I have a long time companion, who , in my blog, I refer to as “Someone”. This is a reference/homage to one of my favorite authors, the late Alice Thomas Ellis, who referred to her spouse as Someone in her “Home life” series.
I write about my daily doings and what is on my mind. My blog is my way of scratching an itch to be a writer. 
Today he mentioned several blogs that he suggested his readers visit, and he included In Dodd We Trust among them, to my delight. Here are his kind words:
In Dodd we trust – I almost did not put Michael’s blog on this list for I suspect he has lots of readers but apparently they don’t comment. His thoughtful contemplations bring me serentiy and smiles and a few chuckles to boot.
If you are not already familiar with Spo-Reflections, be sure to pay Michael a visit and also check out the other blogs he recommends.

I am trying to convince Michael to draft a novel in November. If you read his posts, you will see why I believe he has the talent to do it. 

The world as you know it ...

will end tonight.

At least according to the Blood Moon Prophets, John Hagee and Mark Biltz. This is because of an ongoing tetrad (a series of four consecutive lunar eclipses—coinciding on Jewish holidays—with six full moons in between, and no intervening partial lunar eclipses) which began with the April 2014 lunar eclipse is a sign of the end times as described in the Bible in Acts 2:20 -- [The sun will be turned to darkness and the moon to blood before the coming of the great and glorious day of the Lord] and Revelation 6:12 [I watched as he opened the sixth seal. There was a great earthquake. The sun turned black like sackcloth made of goat hair, the whole moon turned blood red.]. The tetrad ends with the September 27/28, 2015 lunar eclipse. 
It will be total around 10:00 p.m. Eastern Standard Time, but start watching about 8:10. You will need an unobstructed view to the east.
 Of course, there have been 62 tetrads since the first century AD, eight of which have coincided with both the feasts. Thus, the event is not as unusual as Hagee and Biltz imply. Additionally, three of the four eclipses in the tetrad will not even be visible in the biblical homeland of Israel, casting further doubt on Hagee and Biltz's interpretation.

So don't put off paying your bills or feeding your cats on the assumption that this will be unnecessary tomorrow morning.

At any rate, the world as you know it will end tonight. The world as you knew it yesterday ended. Some of the people alive yesterday have died -- lots of them. Some people unborn have been born. Leaves have fallen, you have aged, a bit more of the Antarctic ice has melted. It is a new world each day. 

So enjoy it!

Saturday, September 26, 2015

Am I the only one?

Does it bother you more to discover that someone you thought was admirable had done something pretty bad, or to discover that someone you thought was despicable had done something really great?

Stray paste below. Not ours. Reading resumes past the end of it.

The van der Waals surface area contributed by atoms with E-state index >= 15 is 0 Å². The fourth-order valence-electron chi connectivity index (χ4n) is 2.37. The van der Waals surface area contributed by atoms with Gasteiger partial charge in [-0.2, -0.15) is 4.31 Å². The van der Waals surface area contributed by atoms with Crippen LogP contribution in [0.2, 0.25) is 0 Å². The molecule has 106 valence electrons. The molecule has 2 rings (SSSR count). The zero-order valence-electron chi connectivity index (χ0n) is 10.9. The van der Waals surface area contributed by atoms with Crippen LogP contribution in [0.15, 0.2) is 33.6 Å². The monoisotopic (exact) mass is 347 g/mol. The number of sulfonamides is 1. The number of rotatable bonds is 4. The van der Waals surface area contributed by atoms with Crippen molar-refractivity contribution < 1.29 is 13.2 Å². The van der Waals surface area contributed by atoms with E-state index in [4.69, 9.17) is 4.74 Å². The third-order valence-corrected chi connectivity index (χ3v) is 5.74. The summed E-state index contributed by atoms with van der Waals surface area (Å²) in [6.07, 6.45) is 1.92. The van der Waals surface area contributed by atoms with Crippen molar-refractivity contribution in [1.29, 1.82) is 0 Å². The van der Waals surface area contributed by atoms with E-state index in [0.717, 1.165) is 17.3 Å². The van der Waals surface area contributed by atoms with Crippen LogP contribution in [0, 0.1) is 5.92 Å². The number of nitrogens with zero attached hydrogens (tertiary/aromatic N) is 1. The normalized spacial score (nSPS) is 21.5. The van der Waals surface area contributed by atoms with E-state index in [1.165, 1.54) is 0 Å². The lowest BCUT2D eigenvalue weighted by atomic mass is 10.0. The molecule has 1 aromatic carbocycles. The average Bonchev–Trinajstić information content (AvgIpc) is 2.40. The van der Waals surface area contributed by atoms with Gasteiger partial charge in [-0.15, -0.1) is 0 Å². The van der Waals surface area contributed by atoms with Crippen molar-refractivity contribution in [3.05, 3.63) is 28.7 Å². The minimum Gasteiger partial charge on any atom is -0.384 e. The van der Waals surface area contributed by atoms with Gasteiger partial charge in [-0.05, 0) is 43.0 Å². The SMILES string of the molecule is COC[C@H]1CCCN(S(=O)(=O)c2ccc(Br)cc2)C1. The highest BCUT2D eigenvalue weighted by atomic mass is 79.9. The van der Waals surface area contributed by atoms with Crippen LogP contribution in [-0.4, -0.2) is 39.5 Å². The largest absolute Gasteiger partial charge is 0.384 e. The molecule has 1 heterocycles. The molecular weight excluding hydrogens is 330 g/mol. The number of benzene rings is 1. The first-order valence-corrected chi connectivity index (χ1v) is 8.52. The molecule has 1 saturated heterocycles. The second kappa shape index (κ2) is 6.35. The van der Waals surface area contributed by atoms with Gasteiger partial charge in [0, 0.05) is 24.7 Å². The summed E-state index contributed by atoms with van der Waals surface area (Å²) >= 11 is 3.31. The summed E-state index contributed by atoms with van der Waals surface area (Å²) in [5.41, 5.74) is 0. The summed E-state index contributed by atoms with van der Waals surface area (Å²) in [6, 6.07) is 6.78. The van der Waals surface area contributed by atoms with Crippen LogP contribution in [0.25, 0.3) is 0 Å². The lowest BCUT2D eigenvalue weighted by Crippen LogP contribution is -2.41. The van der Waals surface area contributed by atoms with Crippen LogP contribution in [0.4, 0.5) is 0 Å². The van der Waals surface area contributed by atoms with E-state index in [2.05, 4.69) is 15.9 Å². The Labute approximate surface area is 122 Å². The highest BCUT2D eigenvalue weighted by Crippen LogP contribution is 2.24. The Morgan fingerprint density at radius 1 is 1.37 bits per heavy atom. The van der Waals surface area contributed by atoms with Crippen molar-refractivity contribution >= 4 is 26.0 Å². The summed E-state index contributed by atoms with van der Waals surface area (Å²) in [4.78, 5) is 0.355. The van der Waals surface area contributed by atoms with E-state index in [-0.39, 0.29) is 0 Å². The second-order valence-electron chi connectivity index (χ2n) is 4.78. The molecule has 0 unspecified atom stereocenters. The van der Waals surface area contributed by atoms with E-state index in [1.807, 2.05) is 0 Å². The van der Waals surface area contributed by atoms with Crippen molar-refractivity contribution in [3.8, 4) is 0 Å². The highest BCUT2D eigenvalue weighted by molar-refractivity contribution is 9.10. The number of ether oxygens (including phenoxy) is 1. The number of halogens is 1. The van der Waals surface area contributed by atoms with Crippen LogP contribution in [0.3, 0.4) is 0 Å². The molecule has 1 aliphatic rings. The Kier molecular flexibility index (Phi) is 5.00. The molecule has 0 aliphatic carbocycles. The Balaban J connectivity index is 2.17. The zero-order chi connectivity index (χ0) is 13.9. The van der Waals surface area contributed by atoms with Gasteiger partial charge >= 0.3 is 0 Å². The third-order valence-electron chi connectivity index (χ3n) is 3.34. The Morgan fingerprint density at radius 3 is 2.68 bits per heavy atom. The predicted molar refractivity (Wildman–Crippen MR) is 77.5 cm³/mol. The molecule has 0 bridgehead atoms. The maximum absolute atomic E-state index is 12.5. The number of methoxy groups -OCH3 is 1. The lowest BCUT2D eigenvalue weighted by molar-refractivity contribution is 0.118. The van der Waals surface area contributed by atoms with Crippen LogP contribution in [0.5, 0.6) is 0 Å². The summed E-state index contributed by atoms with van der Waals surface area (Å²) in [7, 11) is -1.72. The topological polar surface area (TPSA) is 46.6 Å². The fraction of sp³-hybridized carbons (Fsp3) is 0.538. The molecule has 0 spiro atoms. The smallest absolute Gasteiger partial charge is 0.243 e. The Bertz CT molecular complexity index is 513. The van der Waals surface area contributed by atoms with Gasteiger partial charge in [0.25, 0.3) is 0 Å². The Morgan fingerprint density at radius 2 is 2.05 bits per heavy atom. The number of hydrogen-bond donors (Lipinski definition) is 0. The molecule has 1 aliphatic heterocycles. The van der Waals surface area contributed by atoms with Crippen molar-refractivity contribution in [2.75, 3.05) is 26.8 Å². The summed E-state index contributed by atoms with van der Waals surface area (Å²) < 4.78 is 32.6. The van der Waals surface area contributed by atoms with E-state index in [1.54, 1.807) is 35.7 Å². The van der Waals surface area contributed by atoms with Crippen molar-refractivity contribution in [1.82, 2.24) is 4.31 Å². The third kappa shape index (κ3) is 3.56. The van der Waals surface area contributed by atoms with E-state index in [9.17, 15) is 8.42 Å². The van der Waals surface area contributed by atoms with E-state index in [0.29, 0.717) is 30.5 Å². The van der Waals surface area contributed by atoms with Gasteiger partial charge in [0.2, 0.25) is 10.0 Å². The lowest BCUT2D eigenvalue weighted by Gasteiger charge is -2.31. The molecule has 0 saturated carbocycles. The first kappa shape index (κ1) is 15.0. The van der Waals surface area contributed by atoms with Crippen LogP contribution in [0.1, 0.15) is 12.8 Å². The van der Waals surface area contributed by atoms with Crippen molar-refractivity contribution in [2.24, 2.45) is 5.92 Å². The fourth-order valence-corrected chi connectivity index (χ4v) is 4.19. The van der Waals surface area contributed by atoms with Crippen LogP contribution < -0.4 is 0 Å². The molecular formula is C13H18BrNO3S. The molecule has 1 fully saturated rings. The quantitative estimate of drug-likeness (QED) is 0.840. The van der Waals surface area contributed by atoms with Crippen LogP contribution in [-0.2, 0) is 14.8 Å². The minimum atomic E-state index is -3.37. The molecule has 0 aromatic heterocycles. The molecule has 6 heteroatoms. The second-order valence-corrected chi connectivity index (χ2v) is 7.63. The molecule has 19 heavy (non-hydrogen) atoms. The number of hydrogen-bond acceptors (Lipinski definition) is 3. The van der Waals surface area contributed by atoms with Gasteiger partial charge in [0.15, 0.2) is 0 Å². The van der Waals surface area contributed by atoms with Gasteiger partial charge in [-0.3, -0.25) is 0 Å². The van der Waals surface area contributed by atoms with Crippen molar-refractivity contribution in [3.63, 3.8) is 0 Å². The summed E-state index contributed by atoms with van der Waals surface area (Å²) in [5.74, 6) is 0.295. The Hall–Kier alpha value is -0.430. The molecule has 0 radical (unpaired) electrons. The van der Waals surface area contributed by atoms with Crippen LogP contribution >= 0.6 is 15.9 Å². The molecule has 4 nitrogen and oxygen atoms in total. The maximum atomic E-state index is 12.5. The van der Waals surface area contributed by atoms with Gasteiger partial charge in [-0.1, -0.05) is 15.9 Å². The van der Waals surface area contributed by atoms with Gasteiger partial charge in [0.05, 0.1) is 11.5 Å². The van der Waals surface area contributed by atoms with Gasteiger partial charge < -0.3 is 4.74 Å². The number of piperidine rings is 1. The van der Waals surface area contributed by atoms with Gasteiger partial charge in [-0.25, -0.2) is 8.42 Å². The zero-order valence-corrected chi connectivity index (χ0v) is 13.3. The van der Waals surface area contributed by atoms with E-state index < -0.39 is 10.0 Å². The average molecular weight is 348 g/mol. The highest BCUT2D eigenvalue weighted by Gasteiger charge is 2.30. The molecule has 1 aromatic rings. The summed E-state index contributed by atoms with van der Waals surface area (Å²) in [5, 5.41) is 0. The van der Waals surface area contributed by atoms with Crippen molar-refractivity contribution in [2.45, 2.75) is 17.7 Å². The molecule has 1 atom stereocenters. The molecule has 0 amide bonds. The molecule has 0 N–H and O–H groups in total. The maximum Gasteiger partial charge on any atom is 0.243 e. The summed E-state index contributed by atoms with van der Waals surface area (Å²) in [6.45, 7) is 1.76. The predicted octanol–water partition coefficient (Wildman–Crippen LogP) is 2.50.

It concerns me that I tend to be more upset to discover that someone I thought bad has done good than the other way around.

Why do you suppose that is?

Friday, September 25, 2015

Just sayin'

Plan plans, not outcomes

This weekend is the ginormous Cranberry Festival in Warren, Wisconsin. It is promoted as the World's Largest Festival. 
One site says largest cranberry festival; another says largest festival. Whatever. It's big. 
We have never gone but recently thought we might give it a shot. I printed out a map and instructions on where to catch a shuttle bus so that we would not have to fight the crazy traffic near the actual site. Tom got information loaded into the GPS. And we went to bed, assuming Warrens would be our destination, after I returned from my stint at the library.

This morning we both woke up thinking that maybe this was going to be more trouble than necessary. Probably the big attraction of the Festival for us, besides the opportunity to eat a gazillion things made with cranberries, is a huge arts and crafts fair with 850 booths. And as much as we enjoy those, we realize that because of our planned move to Madison, we are not buying anything that we will have to pack or just donate to St. Vinnie's in a few months. And the thought of driving an hour to Tomah, waiting to catch a shuttle bus that runs every twenty minutes (not bad in itself) and then riding a bus to the festival, then plowing through the mobs  to look at things in booths we probably won't be able to get near because 120,000 people are expected  ... well, you get the idea. 

So change of plans: I will go to the library and do my volunteer schtick without feeling rushed to get home. Tom will go to the little railroad and do whatever to help get things in shape for the annual membership meeting this weekend. As for the Cranberry Festival, we will be satisfied with the fact that for dinner last night I made a slow cooker full of a sort of beef stew cooked with whole cranberry sauce, onion soup mix, a splash of Western salad dressing and a bit of Marsala wine.